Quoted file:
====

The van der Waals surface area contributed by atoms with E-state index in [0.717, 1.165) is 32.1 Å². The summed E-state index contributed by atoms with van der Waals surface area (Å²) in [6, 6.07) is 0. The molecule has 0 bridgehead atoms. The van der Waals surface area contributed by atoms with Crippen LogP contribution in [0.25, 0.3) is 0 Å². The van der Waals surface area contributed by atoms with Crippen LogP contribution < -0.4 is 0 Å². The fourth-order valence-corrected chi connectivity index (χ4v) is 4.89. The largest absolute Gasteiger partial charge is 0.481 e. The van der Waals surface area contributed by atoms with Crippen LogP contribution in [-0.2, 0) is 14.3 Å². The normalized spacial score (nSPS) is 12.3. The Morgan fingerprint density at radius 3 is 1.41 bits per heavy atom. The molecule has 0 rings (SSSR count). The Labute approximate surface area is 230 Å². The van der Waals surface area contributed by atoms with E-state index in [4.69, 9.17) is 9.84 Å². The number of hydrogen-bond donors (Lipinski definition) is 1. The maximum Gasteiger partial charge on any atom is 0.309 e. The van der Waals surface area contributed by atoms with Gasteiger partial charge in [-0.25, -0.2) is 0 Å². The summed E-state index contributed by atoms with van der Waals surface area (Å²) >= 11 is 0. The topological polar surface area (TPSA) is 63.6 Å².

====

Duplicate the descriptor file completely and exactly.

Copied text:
The van der Waals surface area contributed by atoms with E-state index in [0.717, 1.165) is 32.1 Å². The summed E-state index contributed by atoms with van der Waals surface area (Å²) in [6, 6.07) is 0. The molecule has 0 bridgehead atoms. The van der Waals surface area contributed by atoms with Crippen LogP contribution in [0.25, 0.3) is 0 Å². The van der Waals surface area contributed by atoms with Crippen LogP contribution < -0.4 is 0 Å². The fourth-order valence-corrected chi connectivity index (χ4v) is 4.89. The largest absolute Gasteiger partial charge is 0.481 e. The van der Waals surface area contributed by atoms with Crippen LogP contribution in [-0.2, 0) is 14.3 Å². The normalized spacial score (nSPS) is 12.3. The Morgan fingerprint density at radius 3 is 1.41 bits per heavy atom. The molecule has 0 rings (SSSR count). The Labute approximate surface area is 230 Å². The van der Waals surface area contributed by atoms with E-state index in [4.69, 9.17) is 9.84 Å². The number of hydrogen-bond donors (Lipinski definition) is 1. The maximum Gasteiger partial charge on any atom is 0.309 e. The van der Waals surface area contributed by atoms with Gasteiger partial charge in [-0.25, -0.2) is 0 Å². The summed E-state index contributed by atoms with van der Waals surface area (Å²) >= 11 is 0. The topological polar surface area (TPSA) is 63.6 Å².